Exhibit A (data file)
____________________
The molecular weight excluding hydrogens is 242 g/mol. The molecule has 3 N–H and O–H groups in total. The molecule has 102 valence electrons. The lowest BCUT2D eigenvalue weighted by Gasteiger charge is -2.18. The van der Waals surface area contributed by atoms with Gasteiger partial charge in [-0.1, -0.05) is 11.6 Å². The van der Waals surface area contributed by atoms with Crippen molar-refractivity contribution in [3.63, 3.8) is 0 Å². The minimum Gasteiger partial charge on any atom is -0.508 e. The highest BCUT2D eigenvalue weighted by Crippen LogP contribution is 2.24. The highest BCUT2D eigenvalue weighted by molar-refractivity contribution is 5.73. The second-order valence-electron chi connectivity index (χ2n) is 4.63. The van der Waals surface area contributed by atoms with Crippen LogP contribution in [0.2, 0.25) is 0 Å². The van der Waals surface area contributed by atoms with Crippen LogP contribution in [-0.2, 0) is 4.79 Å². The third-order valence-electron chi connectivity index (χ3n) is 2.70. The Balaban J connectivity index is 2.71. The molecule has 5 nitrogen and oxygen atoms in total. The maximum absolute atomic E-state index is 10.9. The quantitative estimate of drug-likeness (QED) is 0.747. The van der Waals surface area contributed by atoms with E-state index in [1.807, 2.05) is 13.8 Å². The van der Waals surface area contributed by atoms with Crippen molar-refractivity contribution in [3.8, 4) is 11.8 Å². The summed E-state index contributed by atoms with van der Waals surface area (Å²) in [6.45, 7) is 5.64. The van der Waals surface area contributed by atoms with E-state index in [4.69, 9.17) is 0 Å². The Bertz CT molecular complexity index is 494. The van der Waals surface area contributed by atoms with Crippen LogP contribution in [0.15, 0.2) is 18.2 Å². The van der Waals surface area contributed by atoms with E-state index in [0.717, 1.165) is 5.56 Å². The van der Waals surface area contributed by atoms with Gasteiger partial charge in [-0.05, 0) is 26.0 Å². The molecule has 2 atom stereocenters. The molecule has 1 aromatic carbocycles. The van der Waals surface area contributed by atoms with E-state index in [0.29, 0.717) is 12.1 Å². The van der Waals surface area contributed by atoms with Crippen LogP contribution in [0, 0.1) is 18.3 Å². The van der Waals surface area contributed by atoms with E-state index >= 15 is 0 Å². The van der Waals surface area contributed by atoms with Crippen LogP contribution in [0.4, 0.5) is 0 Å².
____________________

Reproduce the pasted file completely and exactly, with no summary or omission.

The molecular weight excluding hydrogens is 242 g/mol. The molecule has 3 N–H and O–H groups in total. The molecule has 102 valence electrons. The lowest BCUT2D eigenvalue weighted by Gasteiger charge is -2.18. The van der Waals surface area contributed by atoms with Gasteiger partial charge in [-0.1, -0.05) is 11.6 Å². The van der Waals surface area contributed by atoms with Crippen molar-refractivity contribution in [3.63, 3.8) is 0 Å². The minimum Gasteiger partial charge on any atom is -0.508 e. The highest BCUT2D eigenvalue weighted by Crippen LogP contribution is 2.24. The highest BCUT2D eigenvalue weighted by molar-refractivity contribution is 5.73. The second-order valence-electron chi connectivity index (χ2n) is 4.63. The van der Waals surface area contributed by atoms with Crippen LogP contribution in [0.2, 0.25) is 0 Å². The van der Waals surface area contributed by atoms with Crippen LogP contribution in [-0.2, 0) is 4.79 Å². The third-order valence-electron chi connectivity index (χ3n) is 2.70. The Balaban J connectivity index is 2.71. The molecule has 5 nitrogen and oxygen atoms in total. The maximum absolute atomic E-state index is 10.9. The quantitative estimate of drug-likeness (QED) is 0.747. The van der Waals surface area contributed by atoms with E-state index in [1.807, 2.05) is 13.8 Å². The van der Waals surface area contributed by atoms with Crippen molar-refractivity contribution in [3.8, 4) is 11.8 Å². The summed E-state index contributed by atoms with van der Waals surface area (Å²) in [6.45, 7) is 5.64. The van der Waals surface area contributed by atoms with E-state index in [4.69, 9.17) is 0 Å². The Bertz CT molecular complexity index is 494. The van der Waals surface area contributed by atoms with Crippen LogP contribution in [0.15, 0.2) is 18.2 Å². The van der Waals surface area contributed by atoms with E-state index in [0.717, 1.165) is 5.56 Å². The van der Waals surface area contributed by atoms with Gasteiger partial charge in [-0.05, 0) is 26.0 Å². The molecule has 2 atom stereocenters. The molecule has 1 aromatic carbocycles. The van der Waals surface area contributed by atoms with E-state index in [0.29, 0.717) is 12.1 Å². The van der Waals surface area contributed by atoms with Crippen LogP contribution in [0, 0.1) is 18.3 Å². The van der Waals surface area contributed by atoms with E-state index >= 15 is 0 Å². The van der Waals surface area contributed by atoms with Crippen LogP contribution in [0.4, 0.5) is 0 Å².